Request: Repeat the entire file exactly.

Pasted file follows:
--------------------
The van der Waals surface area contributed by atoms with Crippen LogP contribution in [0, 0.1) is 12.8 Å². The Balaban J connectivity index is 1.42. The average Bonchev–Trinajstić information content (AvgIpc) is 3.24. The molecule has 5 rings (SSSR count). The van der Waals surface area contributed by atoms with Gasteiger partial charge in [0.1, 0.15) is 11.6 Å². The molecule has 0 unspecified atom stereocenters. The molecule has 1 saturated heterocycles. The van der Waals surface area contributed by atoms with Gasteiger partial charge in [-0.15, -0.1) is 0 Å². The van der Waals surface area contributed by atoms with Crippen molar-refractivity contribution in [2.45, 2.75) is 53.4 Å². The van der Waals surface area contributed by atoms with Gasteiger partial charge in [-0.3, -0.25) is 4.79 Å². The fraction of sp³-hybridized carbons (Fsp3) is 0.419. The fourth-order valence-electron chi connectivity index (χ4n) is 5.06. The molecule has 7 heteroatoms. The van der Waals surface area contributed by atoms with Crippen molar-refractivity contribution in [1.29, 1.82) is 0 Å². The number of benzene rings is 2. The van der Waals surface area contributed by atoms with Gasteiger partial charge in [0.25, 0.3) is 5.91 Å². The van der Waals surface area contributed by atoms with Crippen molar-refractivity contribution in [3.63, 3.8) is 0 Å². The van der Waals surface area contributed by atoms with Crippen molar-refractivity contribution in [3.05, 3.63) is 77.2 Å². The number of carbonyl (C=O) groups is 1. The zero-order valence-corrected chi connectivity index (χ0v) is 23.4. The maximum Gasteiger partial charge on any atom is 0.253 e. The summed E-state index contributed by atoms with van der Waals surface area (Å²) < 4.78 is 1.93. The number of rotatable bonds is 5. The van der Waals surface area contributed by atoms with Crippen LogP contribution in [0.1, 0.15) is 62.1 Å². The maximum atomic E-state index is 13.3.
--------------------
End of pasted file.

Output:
The van der Waals surface area contributed by atoms with Crippen LogP contribution in [0, 0.1) is 12.8 Å². The Balaban J connectivity index is 1.42. The average Bonchev–Trinajstić information content (AvgIpc) is 3.24. The molecule has 5 rings (SSSR count). The van der Waals surface area contributed by atoms with Gasteiger partial charge in [0.1, 0.15) is 11.6 Å². The molecule has 0 unspecified atom stereocenters. The molecule has 1 saturated heterocycles. The van der Waals surface area contributed by atoms with Gasteiger partial charge in [-0.15, -0.1) is 0 Å². The van der Waals surface area contributed by atoms with Crippen molar-refractivity contribution in [2.45, 2.75) is 53.4 Å². The van der Waals surface area contributed by atoms with Gasteiger partial charge in [-0.3, -0.25) is 4.79 Å². The fraction of sp³-hybridized carbons (Fsp3) is 0.419. The fourth-order valence-electron chi connectivity index (χ4n) is 5.06. The molecule has 7 heteroatoms. The van der Waals surface area contributed by atoms with Crippen molar-refractivity contribution in [1.29, 1.82) is 0 Å². The number of benzene rings is 2. The van der Waals surface area contributed by atoms with Gasteiger partial charge in [0.25, 0.3) is 5.91 Å². The van der Waals surface area contributed by atoms with Crippen molar-refractivity contribution in [3.63, 3.8) is 0 Å². The van der Waals surface area contributed by atoms with Crippen molar-refractivity contribution in [3.05, 3.63) is 77.2 Å². The number of carbonyl (C=O) groups is 1. The zero-order valence-corrected chi connectivity index (χ0v) is 23.4. The maximum Gasteiger partial charge on any atom is 0.253 e. The summed E-state index contributed by atoms with van der Waals surface area (Å²) < 4.78 is 1.93. The number of rotatable bonds is 5. The van der Waals surface area contributed by atoms with Crippen LogP contribution in [0.1, 0.15) is 62.1 Å². The maximum atomic E-state index is 13.3.